As secondary analysis, we excluded patients who began taking a single IOP-lowering medication for a period of less than 30 days and never subsequently prescribed either the same or any other IOP-lowering medication thereafter. Such patients were presumably prescribed short-term IOP-lowering therapy for transient spikes in IOP. After excluding these patients, the persistence rates at the end of 1 and 3 years were 34.9% and 18.0%, respectively.
We performed a further analysis of the patients who began taking unilateral monotherapy for a period of more than 30 days. Of the 887 patients who belonged to this group, persistence rates were 29.8% (n = 264) and 15.6% (n = 138) at the end of 1 and 3 years, respectively. These rates remained statistically lower than those of patients who began receiving bilateral monotherapy for a period of greater than 30 days (40.2% and 20.5% at the end of 1 and 3 years, respectively; P < .001 and P = .008, respectively).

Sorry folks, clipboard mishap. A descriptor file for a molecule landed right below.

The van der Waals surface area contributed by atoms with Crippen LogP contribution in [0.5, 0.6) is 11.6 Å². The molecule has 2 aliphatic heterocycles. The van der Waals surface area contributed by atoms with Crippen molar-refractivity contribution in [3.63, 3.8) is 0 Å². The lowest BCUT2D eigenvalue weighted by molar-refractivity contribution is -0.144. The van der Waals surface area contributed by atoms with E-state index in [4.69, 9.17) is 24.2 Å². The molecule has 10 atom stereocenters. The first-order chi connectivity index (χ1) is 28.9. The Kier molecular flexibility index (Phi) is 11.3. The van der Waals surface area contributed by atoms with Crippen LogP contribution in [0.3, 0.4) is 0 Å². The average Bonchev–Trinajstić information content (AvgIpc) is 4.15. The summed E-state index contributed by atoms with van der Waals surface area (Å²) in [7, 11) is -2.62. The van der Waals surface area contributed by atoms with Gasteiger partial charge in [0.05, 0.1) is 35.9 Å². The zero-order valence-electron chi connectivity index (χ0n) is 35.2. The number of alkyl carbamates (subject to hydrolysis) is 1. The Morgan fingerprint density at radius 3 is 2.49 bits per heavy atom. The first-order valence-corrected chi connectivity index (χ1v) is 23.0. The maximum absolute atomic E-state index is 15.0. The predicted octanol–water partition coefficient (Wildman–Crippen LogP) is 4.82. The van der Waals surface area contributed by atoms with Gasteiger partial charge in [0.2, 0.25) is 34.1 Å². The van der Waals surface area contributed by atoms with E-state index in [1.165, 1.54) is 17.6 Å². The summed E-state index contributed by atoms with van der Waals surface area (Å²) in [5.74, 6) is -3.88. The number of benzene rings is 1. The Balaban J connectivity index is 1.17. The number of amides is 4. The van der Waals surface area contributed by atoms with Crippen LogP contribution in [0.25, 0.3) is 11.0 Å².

Using a 90-day interval between successive prescriptions as the definition of persistence, the persistence rates among Singaporean individuals at the end of 1 year was 23.4%. This is not significantly different from the overall persistence rate of 22.5% (P = .44). Hence, although persons in the nonpersistent group were more likely to not be Singaporean (P = .008), the persistence rate of Singaporean individuals was similar to that of Singaporean individuals and those who are not Singaporean combined.